I'm not a fan of this question, or any question where all the answers are going to consist of "My predictions are", "I think", and "It seems". But others don't appear to feel the same way. What is the enduring value to the internet of this question? And who exactly are the experts we believe are on the site now, ready to answer a question like this authoritatively?

3 Answers 3


One important thing for a Q&A site is to avoid baseless discussion since it chases away serious expert contributors. Questions that encourage uninformed speculation can either be closed, or can be edited so they have factual answers.

On StackExchange sites it is generally best to first ask the poster to rephrase the question. But if it remains off-track, remember that all content is licensed Creative Commons Share and Share alike, and the consensus of participants and moderators on what best serves the site should be followed. So submit edits, or flag posts.

In this case rephrasing it to discuss technical and legal attacks by well funded governments would make it more factual and less speculative.


The question could easily be saved by changing it very slightly. I agree that as asked it just invites speculation more about what the US would be willing to do than about what systemic weaknesses crypto-currencies have against well-funded or well-connected adversaries.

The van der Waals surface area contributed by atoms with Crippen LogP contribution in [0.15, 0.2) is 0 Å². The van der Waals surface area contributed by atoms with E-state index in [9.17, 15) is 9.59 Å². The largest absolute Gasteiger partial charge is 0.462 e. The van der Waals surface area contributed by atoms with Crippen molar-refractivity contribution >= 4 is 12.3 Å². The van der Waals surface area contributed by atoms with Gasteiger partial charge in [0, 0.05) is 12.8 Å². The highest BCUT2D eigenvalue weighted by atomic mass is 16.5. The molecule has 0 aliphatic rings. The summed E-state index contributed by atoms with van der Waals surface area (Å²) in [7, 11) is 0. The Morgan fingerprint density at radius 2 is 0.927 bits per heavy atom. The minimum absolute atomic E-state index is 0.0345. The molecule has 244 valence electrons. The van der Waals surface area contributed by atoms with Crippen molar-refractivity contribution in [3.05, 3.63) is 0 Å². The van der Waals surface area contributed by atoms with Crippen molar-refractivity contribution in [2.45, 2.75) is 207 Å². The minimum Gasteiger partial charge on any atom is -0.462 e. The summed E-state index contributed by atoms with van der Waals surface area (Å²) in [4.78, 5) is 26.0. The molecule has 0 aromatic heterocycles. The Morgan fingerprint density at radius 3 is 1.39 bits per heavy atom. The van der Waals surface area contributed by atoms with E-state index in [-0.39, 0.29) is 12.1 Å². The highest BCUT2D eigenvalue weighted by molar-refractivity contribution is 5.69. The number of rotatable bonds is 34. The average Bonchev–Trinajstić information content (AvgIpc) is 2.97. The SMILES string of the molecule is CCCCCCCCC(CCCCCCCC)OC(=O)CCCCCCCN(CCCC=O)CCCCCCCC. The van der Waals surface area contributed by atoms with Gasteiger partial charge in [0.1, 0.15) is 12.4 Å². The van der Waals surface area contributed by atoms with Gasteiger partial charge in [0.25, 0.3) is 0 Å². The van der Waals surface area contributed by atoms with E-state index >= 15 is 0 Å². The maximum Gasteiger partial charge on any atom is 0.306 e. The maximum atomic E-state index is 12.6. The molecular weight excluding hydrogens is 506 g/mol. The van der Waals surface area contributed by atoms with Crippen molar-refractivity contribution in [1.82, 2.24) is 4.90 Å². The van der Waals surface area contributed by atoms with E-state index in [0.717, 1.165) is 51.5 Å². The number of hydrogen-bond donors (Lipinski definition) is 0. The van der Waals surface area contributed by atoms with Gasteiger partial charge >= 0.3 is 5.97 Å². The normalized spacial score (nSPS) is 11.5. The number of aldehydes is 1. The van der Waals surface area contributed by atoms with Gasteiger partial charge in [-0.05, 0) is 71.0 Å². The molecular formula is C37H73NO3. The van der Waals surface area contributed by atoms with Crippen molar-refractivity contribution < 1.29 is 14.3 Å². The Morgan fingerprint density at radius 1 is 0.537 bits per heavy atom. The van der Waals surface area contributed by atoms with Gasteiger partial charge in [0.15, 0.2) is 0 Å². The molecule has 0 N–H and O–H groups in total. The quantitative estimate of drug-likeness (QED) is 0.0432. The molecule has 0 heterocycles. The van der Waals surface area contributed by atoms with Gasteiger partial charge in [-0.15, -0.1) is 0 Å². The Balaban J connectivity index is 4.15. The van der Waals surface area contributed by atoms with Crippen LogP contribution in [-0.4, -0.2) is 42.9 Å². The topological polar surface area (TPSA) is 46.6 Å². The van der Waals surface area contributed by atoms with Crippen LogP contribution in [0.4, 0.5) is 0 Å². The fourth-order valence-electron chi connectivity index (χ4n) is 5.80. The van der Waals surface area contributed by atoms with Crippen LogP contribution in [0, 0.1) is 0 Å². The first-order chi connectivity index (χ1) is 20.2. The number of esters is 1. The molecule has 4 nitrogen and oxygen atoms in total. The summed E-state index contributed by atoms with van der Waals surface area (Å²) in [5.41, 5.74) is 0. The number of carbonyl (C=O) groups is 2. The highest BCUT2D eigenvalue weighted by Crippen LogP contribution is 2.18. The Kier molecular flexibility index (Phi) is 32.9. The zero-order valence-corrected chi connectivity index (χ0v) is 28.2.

I am having problems asking holistic questions. The holistic question I attempted to ask was: "What are the systemic weaknesses of crypto-currencies?" (thanks to the other answerer here). However, asking the question like this will often attract closing votes, therefore I often attempted to make the question more specific by adding things like the "US government". If you believe that the question would be better if changed to the other question, then I would be happy to edit it.

Specifying that I am only interested in technical or legal risks, will severely reduce the value of the answers, as the question might be focusing on risks that are neglectable, while ignoring bigger risks.

As for whether there are anyone on the site who are experts on answering the question, does not matter, as long as the question is relevant. Not asking questions that one guesses are too difficult for the experts on the site is a bad solution.

  • 1
    Thanks for the reply. I think "holistic" questions are hard since they are by design all-encompassing and it is hard to agree on a single right answer, and it is easy for the right answer to change over time as we learn more. I see the site as a whole being "holistic", but the individual questions being sharp enough to admit "right" answers based on facts
    – nealmcb
    Sep 12, 2011 at 12:56
  • @nealmcb I have updated the question somewhat now. See if it is better now.
    – David
    Sep 12, 2011 at 13:48

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